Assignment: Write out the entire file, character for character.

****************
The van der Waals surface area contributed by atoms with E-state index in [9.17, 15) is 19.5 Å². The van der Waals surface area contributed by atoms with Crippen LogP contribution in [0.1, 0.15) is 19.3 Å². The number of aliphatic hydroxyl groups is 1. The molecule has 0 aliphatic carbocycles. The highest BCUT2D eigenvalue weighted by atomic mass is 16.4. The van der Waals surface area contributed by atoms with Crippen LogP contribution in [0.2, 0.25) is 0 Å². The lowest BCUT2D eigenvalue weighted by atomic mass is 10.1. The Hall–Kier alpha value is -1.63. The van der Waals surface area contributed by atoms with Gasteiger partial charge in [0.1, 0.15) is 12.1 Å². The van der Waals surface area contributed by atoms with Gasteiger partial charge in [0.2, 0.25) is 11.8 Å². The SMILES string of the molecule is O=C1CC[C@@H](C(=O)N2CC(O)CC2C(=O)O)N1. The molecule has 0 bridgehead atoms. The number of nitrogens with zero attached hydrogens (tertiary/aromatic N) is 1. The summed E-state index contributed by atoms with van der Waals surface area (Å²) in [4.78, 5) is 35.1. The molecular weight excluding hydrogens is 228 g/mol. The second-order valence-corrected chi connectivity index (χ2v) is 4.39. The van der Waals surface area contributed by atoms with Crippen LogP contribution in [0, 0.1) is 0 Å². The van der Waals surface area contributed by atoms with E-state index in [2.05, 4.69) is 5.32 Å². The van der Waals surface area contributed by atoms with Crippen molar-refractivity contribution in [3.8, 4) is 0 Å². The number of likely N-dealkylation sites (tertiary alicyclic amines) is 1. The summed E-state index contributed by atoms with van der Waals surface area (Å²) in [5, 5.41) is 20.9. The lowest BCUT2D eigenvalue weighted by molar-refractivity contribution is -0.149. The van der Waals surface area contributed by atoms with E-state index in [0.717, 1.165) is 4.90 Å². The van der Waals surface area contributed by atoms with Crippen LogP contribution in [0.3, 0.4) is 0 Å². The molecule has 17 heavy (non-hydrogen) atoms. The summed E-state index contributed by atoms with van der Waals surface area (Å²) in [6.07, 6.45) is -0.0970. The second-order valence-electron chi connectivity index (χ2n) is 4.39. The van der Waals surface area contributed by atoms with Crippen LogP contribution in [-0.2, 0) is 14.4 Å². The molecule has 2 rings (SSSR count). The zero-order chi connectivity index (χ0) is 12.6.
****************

The van der Waals surface area contributed by atoms with E-state index in [9.17, 15) is 19.5 Å². The van der Waals surface area contributed by atoms with Crippen LogP contribution in [0.1, 0.15) is 19.3 Å². The number of aliphatic hydroxyl groups is 1. The molecule has 0 aliphatic carbocycles. The highest BCUT2D eigenvalue weighted by atomic mass is 16.4. The van der Waals surface area contributed by atoms with Crippen LogP contribution in [0.2, 0.25) is 0 Å². The lowest BCUT2D eigenvalue weighted by atomic mass is 10.1. The Hall–Kier alpha value is -1.63. The van der Waals surface area contributed by atoms with Gasteiger partial charge in [0.1, 0.15) is 12.1 Å². The van der Waals surface area contributed by atoms with Gasteiger partial charge in [0.2, 0.25) is 11.8 Å². The SMILES string of the molecule is O=C1CC[C@@H](C(=O)N2CC(O)CC2C(=O)O)N1. The molecule has 0 bridgehead atoms. The number of nitrogens with zero attached hydrogens (tertiary/aromatic N) is 1. The summed E-state index contributed by atoms with van der Waals surface area (Å²) in [4.78, 5) is 35.1. The molecular weight excluding hydrogens is 228 g/mol. The second-order valence-corrected chi connectivity index (χ2v) is 4.39. The van der Waals surface area contributed by atoms with Crippen LogP contribution in [0, 0.1) is 0 Å². The van der Waals surface area contributed by atoms with E-state index in [2.05, 4.69) is 5.32 Å². The van der Waals surface area contributed by atoms with Crippen molar-refractivity contribution in [3.8, 4) is 0 Å². The number of likely N-dealkylation sites (tertiary alicyclic amines) is 1. The summed E-state index contributed by atoms with van der Waals surface area (Å²) in [5, 5.41) is 20.9. The lowest BCUT2D eigenvalue weighted by molar-refractivity contribution is -0.149. The van der Waals surface area contributed by atoms with E-state index in [0.717, 1.165) is 4.90 Å². The van der Waals surface area contributed by atoms with Crippen LogP contribution in [0.3, 0.4) is 0 Å². The molecule has 17 heavy (non-hydrogen) atoms. The summed E-state index contributed by atoms with van der Waals surface area (Å²) in [6.07, 6.45) is -0.0970. The second-order valence-electron chi connectivity index (χ2n) is 4.39. The van der Waals surface area contributed by atoms with Crippen LogP contribution in [-0.2, 0) is 14.4 Å². The molecule has 2 rings (SSSR count). The zero-order chi connectivity index (χ0) is 12.6.